District councillors urged to back government on electoral reform

Basic Law Committee member calls on HK district representatives to back government

PUBLISHED : Sunday, 12 January, 2014, 5:01am
UPDATED : Sunday, 12 January, 2014, 5:01am

A senior member of the Basic Law Committee yesterday joined Beijing's efforts to mobilise Hong Kong's district councillors to rally round the city's government amid the debate on electoral reform. It was "a matter of stability or upheaval" for the city, said Zhang Rongshun.

In a closed-door meeting in Beijing with more than 40 district councillors, Zhang, vice-chairman of the committee, urged them to take part in the ongoing consultation in a pragmatic and rational way, a participant said.

He added that the central government's wish for the city to attain universal suffrage in 2017 according to the Basic Law was earnest and sincere.

After the two-hour meeting, Hong Kong's secretary for home affairs, Tsang Tak-sing, said: "The central government earnestly and sincerely wants to promote political development in Hong Kong and realise the election of the chief executive by universal suffrage in 2017 by following the Basic Law.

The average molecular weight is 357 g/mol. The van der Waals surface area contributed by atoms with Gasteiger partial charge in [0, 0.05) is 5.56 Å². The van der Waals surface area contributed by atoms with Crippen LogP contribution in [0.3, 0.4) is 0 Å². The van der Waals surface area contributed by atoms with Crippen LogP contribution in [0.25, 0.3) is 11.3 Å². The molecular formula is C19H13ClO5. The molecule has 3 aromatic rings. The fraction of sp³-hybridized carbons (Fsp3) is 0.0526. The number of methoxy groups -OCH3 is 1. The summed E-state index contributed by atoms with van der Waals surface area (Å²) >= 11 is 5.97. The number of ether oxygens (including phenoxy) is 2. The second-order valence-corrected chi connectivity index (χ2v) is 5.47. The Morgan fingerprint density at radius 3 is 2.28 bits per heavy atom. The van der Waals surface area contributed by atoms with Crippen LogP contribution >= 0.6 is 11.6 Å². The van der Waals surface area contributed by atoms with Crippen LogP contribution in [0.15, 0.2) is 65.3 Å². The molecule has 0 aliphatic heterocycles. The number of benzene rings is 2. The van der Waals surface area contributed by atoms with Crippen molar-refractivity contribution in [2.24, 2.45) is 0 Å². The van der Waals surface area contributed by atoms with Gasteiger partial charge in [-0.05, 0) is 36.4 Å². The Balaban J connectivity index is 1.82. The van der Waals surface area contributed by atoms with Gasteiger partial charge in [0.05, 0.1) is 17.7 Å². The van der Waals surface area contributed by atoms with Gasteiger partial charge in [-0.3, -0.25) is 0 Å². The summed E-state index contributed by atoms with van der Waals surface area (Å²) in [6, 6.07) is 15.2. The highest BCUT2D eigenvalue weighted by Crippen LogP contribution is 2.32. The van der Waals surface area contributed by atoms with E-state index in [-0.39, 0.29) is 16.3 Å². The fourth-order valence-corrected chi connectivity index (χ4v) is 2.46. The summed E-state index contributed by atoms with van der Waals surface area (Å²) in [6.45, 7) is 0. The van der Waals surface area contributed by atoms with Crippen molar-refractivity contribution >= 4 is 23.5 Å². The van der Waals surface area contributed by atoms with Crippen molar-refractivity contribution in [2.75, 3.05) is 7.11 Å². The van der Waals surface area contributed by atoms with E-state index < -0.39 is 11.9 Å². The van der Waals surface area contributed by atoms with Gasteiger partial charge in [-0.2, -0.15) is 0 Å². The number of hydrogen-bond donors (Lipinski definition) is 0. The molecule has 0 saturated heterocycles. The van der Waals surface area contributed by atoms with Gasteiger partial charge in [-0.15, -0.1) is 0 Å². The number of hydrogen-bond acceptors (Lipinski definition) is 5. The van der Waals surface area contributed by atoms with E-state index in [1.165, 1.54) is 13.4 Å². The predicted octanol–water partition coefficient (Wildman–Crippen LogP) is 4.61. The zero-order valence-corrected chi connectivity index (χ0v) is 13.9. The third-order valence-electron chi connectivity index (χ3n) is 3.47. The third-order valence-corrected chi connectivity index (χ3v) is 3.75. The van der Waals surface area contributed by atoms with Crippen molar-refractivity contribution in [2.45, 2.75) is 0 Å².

"This concerns Hong Kong's long-term prosperity and stability. It's a matter of stability or upheaval, so this is no laughing matter. The hope is that people from all sectors will pragmatically and rationally take part in it."

The delegation went to neighbouring Tianjin yesterday afternoon to visit a community centre and an Airbus A320 assembly line, as part of a four-day trip which ends today.

Tsang said yesterday that they did not discuss any particular reform plans at the meeting.

The plans include one put forward by a group of 26 pan-democrat lawmakers known as the Alliance for True Democracy.

The alliance wants to see a three-track system in which candidates can be chosen by public nomination or through support from political parties. The choices would then be rubber-stamped by a nominating committee, the body responsible under the Basic Law for officially nominating candidates.

The Basic Law calls for a "broadly representative" nominating committee, but controversy remains over how it will be formed and perform its role. The role of district councillors on this committee is one of the points of contention.

Senior figures in the Beijing-loyalist and pan-democratic camps have proposed including all 412 elected district councillors in the nominating committee.